We Happy Few Preview
We Happy Few turned a lot of heads during Microsoft’s E3 presentation in June. While most of the conference made me feel proud to own an Xbox One in 2016, We Happy Few made me feel something I didn’t expect: discomfort. Who can forget the eerie and unsettling piñata moment when it was revealed the masked characters were feeding off a dead rat? While a lot remained unclear as to what sort of game it actually is, the trailer most definitely left a notable impression on myself and many others.
Now, the talented folks at Compulsion Games are putting We Happy Few up on Steam’s Early Access and Game Preview for Xbox One. After spending some time with the alpha build on Xbox One, I can confidently state that We Happy Few took me by surprise, but not always in a good way. It doesn’t have a lot going for it in the story department so far, but it surprised me more than I imagined with its deep and system-driven survival gameplay. While the trailers may have hinted at it being a linear narrative experience, this is so much more than that.
Right off the bat, you are captivated. For those not familiar, it’s set in a dystopian version of England in the 1960’s. Something catastrophic has happened and the world at large is trying to suppress the horrors by popping a new drug called Joy. It’s undoubtedly an interesting premise, and the opening ten minutes (which is the same as the E3 demo) are immediately gripping. You play as Arthur, who oversees the daily news in Wellington Wells . He’s caught off guard when a story hits close to him, which results in him choosing not to take his medication. It isn’t long after that he is accused of being a “downer” — someone who isn’t taking the drug — and is chased, caught, and placed in an underground bunker somewhere outside town. This is where We Happy Few officially starts and, sadly, where the story elements end in the alpha. Compulsion Games is clearly still working on details and will be updating the game regularly until its final release in 2017.
“The alpha does a poor job on telling you where to go or how all of your loot can benefit you, so the first few hours can be frustrating.”
What’s immediately apparent once you gain control is the survival aspect. Helpful hints pop up now and again reminding you to keep tabs on your hunger, thirst, injuries, and fatigue. In order to do that, you’ll have to scavenge for items and tools throughout the procedurally-generated levels. The alpha does a poor job on telling you where to go or how all of your loot can benefit you, so the first few hours can be frustrating. It’s even more challenging when you throw in the fact that enemy “downers” are quick to fight you at random times. If you’re starting out with We Happy Few, I’d urge everyone to take off permadeath and replace it with the “second wind” feature. It took me a long time to figure out what I needed to do, and I died a lot in the process. Sometimes it gets overwhelming trying to complete an objective while keeping your vitals topped up.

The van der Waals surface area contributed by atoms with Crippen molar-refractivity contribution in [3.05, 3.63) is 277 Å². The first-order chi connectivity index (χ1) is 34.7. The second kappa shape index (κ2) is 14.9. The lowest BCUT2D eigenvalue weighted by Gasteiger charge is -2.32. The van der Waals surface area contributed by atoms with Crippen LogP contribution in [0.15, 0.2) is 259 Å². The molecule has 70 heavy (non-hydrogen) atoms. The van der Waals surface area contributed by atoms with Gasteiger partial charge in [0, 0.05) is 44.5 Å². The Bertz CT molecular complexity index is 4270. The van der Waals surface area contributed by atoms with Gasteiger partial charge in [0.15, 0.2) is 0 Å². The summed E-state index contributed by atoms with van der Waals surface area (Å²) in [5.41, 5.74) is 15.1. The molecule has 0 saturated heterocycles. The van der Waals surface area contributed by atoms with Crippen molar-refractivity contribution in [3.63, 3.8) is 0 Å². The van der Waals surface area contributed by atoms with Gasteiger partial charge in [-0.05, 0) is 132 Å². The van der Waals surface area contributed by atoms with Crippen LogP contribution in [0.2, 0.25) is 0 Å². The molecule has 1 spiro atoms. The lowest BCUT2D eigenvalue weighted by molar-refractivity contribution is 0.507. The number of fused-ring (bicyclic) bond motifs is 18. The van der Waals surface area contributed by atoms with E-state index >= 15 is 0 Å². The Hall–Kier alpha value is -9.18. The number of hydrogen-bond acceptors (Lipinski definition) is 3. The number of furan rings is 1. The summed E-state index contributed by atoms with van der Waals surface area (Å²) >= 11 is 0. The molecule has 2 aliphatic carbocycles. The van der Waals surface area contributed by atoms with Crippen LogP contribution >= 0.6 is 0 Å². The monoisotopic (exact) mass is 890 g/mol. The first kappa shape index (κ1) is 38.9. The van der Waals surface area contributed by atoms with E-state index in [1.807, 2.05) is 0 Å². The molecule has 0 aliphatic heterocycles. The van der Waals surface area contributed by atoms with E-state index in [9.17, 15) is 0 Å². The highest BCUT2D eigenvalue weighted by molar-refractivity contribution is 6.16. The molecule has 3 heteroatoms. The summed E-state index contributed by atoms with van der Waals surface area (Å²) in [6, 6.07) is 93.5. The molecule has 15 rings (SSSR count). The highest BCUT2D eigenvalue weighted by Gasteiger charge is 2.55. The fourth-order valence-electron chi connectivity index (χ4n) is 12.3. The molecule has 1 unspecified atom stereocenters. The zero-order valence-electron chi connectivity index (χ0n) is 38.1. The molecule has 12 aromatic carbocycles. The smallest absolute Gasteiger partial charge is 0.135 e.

As is the case with any rogue-like, those who are persistent and determined to see We Happy Few to the end will ultimately get the most out of it. Sooner or later, you’ll find your own rhythm to the gameplay. Only by taking risks and experimenting was I able to finally grasp some of the intricacies of the mechanics. It’s safe to say that We Happy Few isn’t the easiest of games, and there were a few times when my patience grew very thin. Encounters with the Wellington Wells police force are particularly challenging, and even with permadeath turned off, it was still maddening every time I was clubbed to death almost instantly.
The heavy focus on surviving has me a bit worried. It often expects a lot out of the player without offering much explanation. While it is still very early in development, I have faith that the developers will be listening to feedback from the community and press. What We Happy Few has going for it, however, is a striking visual style and a compelling story to accompany it; although, it’s still early to tell how all of the pieces will come together. The survival aspect might turn off some players who just want to experience the narrative but Compulsion Games definitely has a solid experience here. If they play their cards just right, then this could definitely be a must-play title when it’s out next year.